Despite significant progress in school enrollment numbers, improvements in students' learning achievement have lagged behind in low- and middle-income countries. This paper examines when local language-speaking children in South India are ready to begin literacy acquisition in English (a second or later acquired language).
Find specific work or narrow your results by type, topic, program, project, or service by selecting your criteria from the choices at right.
6 Feb 2018
The relationship between happiness and income has been at the center of a vibrant debate, as emotional states are an important determinant of health and social behavior. This study investigated whether a government-run unconditional cash transfer paid directly to women in poor households had an impact on self-reported happiness.
29 Apr 2016
Among policymakers, a common perception surrounding the effects of cash transfer programmes, particularly unconditional programmes targeted to families with children, is that they induce increased fertility. We evaluate the Zambian Child Grant Programme, a government unconditional cash transfer targeted to families with a child under the age of 5 and examine impacts on fertility and household composition.
4 Feb 2016
In response to the Supporting Syria in the Region conference in London, Susy Ndaruhutse of the Education Development Trust and AIR's Amy West call for a doubling of aid for education resources in the region from 2 to 4 per cent of all humanitarian aid. In What Can Be Done for Syria's Refugees, Ndaruhutse and West argue that increased pledges are not enough, and that we must re-learn the lessons of the Marshall Plan.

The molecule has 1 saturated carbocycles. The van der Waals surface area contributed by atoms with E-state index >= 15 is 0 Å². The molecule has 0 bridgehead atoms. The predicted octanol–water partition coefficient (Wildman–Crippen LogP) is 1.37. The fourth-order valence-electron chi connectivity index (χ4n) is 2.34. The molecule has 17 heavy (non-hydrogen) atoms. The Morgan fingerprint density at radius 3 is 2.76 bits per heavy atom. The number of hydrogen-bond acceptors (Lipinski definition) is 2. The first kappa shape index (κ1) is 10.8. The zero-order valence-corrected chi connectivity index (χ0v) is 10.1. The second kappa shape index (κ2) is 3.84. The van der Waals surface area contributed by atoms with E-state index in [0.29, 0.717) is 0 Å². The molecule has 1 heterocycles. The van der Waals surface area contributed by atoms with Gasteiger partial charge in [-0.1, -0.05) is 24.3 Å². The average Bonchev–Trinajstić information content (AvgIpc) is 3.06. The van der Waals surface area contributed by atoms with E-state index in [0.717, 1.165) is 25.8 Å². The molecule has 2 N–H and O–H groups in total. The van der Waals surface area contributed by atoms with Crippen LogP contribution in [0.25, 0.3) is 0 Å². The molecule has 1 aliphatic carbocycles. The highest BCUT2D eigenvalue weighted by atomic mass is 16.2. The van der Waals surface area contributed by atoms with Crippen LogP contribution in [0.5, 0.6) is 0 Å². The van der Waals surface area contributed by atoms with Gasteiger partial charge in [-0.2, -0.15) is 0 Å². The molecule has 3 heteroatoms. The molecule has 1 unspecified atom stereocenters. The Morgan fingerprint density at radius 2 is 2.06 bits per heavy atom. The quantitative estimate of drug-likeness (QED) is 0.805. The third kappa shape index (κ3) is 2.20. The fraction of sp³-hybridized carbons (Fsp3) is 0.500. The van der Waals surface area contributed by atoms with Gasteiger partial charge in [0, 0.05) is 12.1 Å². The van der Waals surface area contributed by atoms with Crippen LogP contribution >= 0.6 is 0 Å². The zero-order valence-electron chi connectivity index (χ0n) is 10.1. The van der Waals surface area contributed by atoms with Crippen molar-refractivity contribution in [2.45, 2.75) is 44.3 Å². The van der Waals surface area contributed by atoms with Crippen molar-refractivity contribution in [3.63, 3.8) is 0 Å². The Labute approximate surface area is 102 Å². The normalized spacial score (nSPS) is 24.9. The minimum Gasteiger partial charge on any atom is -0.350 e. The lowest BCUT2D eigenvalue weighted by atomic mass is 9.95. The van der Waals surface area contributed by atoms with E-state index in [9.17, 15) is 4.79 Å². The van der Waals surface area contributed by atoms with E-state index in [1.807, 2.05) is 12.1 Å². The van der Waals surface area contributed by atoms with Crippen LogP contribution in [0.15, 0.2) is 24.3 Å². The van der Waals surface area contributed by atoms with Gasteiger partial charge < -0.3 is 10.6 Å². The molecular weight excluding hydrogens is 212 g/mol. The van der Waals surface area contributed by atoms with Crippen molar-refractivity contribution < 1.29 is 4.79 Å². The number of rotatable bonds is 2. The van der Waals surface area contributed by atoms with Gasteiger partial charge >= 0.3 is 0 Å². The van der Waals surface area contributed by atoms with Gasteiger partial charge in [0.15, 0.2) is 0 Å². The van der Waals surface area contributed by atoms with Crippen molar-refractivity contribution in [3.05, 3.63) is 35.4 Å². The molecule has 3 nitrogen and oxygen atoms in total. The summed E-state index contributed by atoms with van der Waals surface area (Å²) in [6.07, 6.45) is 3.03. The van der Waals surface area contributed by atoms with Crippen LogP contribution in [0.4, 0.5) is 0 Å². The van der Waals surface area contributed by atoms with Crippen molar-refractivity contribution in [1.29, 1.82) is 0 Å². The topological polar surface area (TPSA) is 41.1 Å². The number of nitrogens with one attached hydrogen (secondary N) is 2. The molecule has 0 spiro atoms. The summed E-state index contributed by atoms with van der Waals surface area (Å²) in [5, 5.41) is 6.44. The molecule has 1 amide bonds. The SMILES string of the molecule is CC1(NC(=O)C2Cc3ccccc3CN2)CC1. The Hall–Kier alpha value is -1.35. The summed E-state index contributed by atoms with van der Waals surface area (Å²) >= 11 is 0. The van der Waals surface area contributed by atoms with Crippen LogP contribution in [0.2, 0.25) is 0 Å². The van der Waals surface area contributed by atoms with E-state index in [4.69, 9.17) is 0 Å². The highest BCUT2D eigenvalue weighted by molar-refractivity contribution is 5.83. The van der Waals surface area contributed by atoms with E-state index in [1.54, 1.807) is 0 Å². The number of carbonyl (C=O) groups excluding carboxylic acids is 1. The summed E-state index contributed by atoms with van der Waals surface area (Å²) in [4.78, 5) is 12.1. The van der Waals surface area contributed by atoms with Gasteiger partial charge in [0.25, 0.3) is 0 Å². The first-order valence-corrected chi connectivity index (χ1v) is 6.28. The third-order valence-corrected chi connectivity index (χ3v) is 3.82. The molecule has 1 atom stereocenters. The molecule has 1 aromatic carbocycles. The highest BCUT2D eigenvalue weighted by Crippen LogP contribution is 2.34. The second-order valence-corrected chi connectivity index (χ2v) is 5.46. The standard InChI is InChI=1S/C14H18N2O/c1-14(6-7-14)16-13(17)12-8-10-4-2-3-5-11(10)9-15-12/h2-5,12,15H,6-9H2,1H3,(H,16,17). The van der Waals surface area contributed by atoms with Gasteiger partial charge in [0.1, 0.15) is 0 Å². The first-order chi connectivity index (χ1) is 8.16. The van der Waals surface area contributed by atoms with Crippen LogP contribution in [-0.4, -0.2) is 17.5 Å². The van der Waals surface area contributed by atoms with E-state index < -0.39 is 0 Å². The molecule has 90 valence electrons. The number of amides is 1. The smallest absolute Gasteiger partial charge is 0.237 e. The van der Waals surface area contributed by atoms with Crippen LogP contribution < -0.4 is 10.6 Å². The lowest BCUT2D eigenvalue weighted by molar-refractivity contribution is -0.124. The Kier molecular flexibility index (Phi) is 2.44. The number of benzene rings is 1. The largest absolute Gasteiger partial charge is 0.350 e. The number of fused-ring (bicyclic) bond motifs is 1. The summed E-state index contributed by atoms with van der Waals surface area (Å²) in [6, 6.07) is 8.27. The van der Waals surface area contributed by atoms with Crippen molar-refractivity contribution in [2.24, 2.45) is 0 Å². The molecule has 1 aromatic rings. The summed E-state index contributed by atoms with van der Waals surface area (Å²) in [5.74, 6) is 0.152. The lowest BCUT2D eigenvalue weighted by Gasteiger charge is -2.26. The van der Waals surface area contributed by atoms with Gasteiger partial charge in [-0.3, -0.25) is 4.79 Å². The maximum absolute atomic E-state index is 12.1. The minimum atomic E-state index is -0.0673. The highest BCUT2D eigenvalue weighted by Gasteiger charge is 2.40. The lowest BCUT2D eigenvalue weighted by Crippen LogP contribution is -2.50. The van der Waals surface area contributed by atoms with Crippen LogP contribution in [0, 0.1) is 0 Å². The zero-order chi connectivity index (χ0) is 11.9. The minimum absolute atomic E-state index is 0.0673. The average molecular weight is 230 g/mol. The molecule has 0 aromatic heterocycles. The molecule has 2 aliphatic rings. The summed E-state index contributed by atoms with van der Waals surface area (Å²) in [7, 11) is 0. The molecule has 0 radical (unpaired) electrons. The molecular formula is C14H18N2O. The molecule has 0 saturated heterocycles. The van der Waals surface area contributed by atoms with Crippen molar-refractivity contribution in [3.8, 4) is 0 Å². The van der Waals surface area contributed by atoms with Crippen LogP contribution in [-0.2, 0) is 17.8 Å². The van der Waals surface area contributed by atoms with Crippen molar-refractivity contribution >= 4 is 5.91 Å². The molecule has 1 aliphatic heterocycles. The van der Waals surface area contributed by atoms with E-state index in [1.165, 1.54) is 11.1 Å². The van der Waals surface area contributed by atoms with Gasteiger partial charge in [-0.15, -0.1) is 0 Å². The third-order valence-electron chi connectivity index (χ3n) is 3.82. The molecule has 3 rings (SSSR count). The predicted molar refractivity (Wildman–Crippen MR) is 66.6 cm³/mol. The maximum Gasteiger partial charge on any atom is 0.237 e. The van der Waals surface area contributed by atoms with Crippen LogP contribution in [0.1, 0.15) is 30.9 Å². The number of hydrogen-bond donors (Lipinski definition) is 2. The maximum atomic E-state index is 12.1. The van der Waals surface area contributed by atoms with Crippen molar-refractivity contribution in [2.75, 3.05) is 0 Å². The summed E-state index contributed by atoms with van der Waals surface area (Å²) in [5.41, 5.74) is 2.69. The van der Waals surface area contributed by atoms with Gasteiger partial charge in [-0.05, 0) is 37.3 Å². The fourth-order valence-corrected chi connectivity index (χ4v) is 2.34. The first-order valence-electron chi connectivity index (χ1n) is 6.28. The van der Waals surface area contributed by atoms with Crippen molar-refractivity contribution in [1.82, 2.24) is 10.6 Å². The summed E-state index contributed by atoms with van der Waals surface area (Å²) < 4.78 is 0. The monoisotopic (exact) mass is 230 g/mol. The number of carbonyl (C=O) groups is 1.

14 Dec 2015
Teachers are a critical resource for children in refugee and emergency settings. This article explores field research conducted in Algeria and Ethiopia, finding that cost-effective policies and technical responses that begin to address teacher retention challenges will affect student achievement, reinvigorate teaching forces, and attract new teachers to serve in even the most difficult contexts.
19 Nov 2015
The case for using toilets—less fecal pollution leads to better health—might seem self-evident, but 2.5 billion (according to United Nation’s estimates) of the world’s poorest still don’t have them. And it’s harder to press that case than might be imagined. After all, the causal link between fecal contamination and human health is a scientific fact while the decision to buy or use a toilet is governed more by such variables as cost, tradition, and culture than by science. When it comes to behavior change, effective outcomes depend wholly on recipients’ decision-making—a process that’s rarely understood, much less taken into account in project design.
16 Oct 2015
New types of agricultural advisory systems for farmers in Kenya set up plant clinics, like those for human health, where trained plant doctors provide farmers with science-based diagnoses and advice. AIR experts Juan Bonilla and Andrea Coombes comment on the latest evaluation of the Plantwise program and indications that it is having positive effects on farmer wellbeing.
8 Sep 2015
In this commentary, Pooja Reddy Nakamura, an AIR senior researcher explores the question of when to introduce English to children in multilingual contexts. Rather than introducing it at the first opportunity, she suggests grouping classes by local language achievement skill—not just age—and introducing written English only after the local language threshold has been reached.
9 Mar 2014
In this commentary, AIR expert Amy West discusses the need for education and job skills training for displaced Syrian youth, a need that will require the help and cooperation of education ministries, donors, government officials, and others from multiple countries.